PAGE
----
Fences: August Wilson’s August Play

Fences feels like an accomplished play. Everything that I’m sure shone throughout the various stagings of August Wilson’s Pulitzer Prize winning classic shines here. Under Denzel Washington’s direction though it never feels like it quite makes that leap to a film. That’s not to suggest inferiority by no means, I’ve never seen it staged (and am unlikely to) and, for its missteps, it still packs a raw power to it.

It’s an actor’s movie see. I’m gonna list them all off right away because they deserve to be put front and centre. Denzel Washington; Viola Davis; Stephen Henderson; Jovan Adepo; Russell Hornsby and Mykelti Williamson. They’re the heart of this movie beating so fast it feels about to explode. The film ain’t no mild mannered affair, when it says drama, it means drama, with all that entails. Dear god are the depths of emotion dredged here. Material of this calibre leads to career best performances, seems like nobody wants to let the memory of one of America’s great playwrights down so they all put in the work here.

Helps that the majority of this cast is lifted from the 2010 Broadway revival of the play. (Dir. Kenny Leon) They got that flow and pep and verve that come from experience. The ensemble scenes here are second to none, there’s an effortlessness around them, a loose easygoing slide as these characters whip and turn about each other. It’s in the duologues that the film starts to falter. Denzel seems less comfortable navigating the geography of a pair, when the cast gets reduced down to two the life seems to drain. The previously active and engaging interplay of bodies and space becomes static dialogue, which for all its life on stage can’t capture that same vision on film.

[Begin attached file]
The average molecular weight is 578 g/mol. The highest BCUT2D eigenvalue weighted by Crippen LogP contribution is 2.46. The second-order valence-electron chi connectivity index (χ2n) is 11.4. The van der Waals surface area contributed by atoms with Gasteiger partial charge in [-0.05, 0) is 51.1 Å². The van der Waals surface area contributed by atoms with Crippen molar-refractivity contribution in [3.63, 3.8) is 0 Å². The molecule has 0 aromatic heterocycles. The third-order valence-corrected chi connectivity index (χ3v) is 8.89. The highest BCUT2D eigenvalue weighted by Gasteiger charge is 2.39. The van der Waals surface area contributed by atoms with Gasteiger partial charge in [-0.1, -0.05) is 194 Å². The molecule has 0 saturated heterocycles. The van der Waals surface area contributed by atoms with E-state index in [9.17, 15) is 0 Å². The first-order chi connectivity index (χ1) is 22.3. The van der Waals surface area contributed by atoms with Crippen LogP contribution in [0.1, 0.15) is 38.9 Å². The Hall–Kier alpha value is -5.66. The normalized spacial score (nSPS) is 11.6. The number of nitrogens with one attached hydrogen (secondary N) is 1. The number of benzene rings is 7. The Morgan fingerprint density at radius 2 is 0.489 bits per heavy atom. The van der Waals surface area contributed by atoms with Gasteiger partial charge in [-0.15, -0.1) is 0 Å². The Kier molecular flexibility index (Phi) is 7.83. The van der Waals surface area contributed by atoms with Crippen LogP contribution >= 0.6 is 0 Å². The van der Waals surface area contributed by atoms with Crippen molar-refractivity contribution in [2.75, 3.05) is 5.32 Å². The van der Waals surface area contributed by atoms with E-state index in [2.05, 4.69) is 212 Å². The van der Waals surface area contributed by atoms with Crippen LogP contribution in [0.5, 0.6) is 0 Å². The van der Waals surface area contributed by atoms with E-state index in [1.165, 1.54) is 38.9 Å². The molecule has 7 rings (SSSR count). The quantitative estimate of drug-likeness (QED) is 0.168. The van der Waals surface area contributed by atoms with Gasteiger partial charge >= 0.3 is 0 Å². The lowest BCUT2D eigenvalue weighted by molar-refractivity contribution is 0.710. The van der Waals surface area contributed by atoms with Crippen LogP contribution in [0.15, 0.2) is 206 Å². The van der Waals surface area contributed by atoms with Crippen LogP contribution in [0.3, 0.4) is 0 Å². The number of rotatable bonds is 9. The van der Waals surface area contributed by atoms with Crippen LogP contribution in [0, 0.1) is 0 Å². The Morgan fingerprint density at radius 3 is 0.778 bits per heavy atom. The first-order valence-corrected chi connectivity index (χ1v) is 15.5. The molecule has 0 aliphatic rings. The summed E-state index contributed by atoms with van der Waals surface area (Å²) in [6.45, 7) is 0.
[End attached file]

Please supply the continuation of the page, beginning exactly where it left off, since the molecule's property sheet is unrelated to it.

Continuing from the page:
Which is tragic when the performances are so good, just to be let down by some clumsy camerawork, some clumsy edits. Shame. What Denzel (and cinematographer Charlotte Bruus Christensen) play with much better is the space. The script wisely confines most of the action to the same location as the play, the small back yard of a Pittsburgh city house. Through their framing choices they contort this location into every mood, in time of levity it can feel wide and expansive, at others it is barely big enough to contain our actors. They do the amazing job of taking a stage and making it cinema in this regard, y’all can see they trying elsewhere too but it just fails to permeate.

All suitably epic though, which you don’t expect from a few months in the life of an American Trash cleaner. Maybe it’s because America don’t have too many social realist pictures, and of those even fewer are about the experiences of black Americans, and of those they mostly take whitey’s point of view. Importantly, ain’t nobody write like August Wilson. Do you really want to go your whole life without hearing that? Of course not, we can say it imperfect, but we often forget how perfect perfect is. And this, this is pretty damn close.

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